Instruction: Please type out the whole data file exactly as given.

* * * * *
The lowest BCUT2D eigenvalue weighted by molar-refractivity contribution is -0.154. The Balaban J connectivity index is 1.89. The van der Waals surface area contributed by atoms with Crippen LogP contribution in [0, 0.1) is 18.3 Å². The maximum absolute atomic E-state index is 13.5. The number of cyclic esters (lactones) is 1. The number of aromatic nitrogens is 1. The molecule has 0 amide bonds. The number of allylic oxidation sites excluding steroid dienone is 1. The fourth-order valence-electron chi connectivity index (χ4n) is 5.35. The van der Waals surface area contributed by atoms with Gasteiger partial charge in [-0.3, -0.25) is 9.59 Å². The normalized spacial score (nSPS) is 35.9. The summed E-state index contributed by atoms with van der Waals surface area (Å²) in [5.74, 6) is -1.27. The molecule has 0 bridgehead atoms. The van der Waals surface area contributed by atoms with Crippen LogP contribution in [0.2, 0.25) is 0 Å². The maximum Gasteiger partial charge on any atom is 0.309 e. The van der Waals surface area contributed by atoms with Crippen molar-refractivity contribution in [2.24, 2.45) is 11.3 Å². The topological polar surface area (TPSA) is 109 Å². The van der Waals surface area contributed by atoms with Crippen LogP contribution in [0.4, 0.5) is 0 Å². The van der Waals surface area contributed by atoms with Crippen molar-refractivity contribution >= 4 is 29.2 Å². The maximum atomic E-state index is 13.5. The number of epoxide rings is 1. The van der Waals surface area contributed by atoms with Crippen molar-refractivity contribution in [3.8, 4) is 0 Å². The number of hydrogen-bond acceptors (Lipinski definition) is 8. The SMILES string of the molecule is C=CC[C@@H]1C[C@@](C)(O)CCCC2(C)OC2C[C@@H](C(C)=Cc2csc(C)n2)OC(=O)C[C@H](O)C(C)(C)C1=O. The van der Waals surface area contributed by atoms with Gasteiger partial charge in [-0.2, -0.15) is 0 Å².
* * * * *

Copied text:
The lowest BCUT2D eigenvalue weighted by molar-refractivity contribution is -0.154. The Balaban J connectivity index is 1.89. The van der Waals surface area contributed by atoms with Crippen LogP contribution in [0, 0.1) is 18.3 Å². The maximum absolute atomic E-state index is 13.5. The number of cyclic esters (lactones) is 1. The number of aromatic nitrogens is 1. The molecule has 0 amide bonds. The number of allylic oxidation sites excluding steroid dienone is 1. The fourth-order valence-electron chi connectivity index (χ4n) is 5.35. The van der Waals surface area contributed by atoms with Gasteiger partial charge in [-0.3, -0.25) is 9.59 Å². The normalized spacial score (nSPS) is 35.9. The summed E-state index contributed by atoms with van der Waals surface area (Å²) in [5.74, 6) is -1.27. The molecule has 0 bridgehead atoms. The van der Waals surface area contributed by atoms with Crippen LogP contribution in [0.2, 0.25) is 0 Å². The maximum Gasteiger partial charge on any atom is 0.309 e. The van der Waals surface area contributed by atoms with Crippen molar-refractivity contribution in [2.24, 2.45) is 11.3 Å². The topological polar surface area (TPSA) is 109 Å². The van der Waals surface area contributed by atoms with Crippen LogP contribution in [0.4, 0.5) is 0 Å². The van der Waals surface area contributed by atoms with Crippen molar-refractivity contribution >= 4 is 29.2 Å². The maximum atomic E-state index is 13.5. The number of epoxide rings is 1. The van der Waals surface area contributed by atoms with Crippen molar-refractivity contribution in [3.8, 4) is 0 Å². The number of hydrogen-bond acceptors (Lipinski definition) is 8. The SMILES string of the molecule is C=CC[C@@H]1C[C@@](C)(O)CCCC2(C)OC2C[C@@H](C(C)=Cc2csc(C)n2)OC(=O)C[C@H](O)C(C)(C)C1=O. The van der Waals surface area contributed by atoms with Gasteiger partial charge in [-0.2, -0.15) is 0 Å².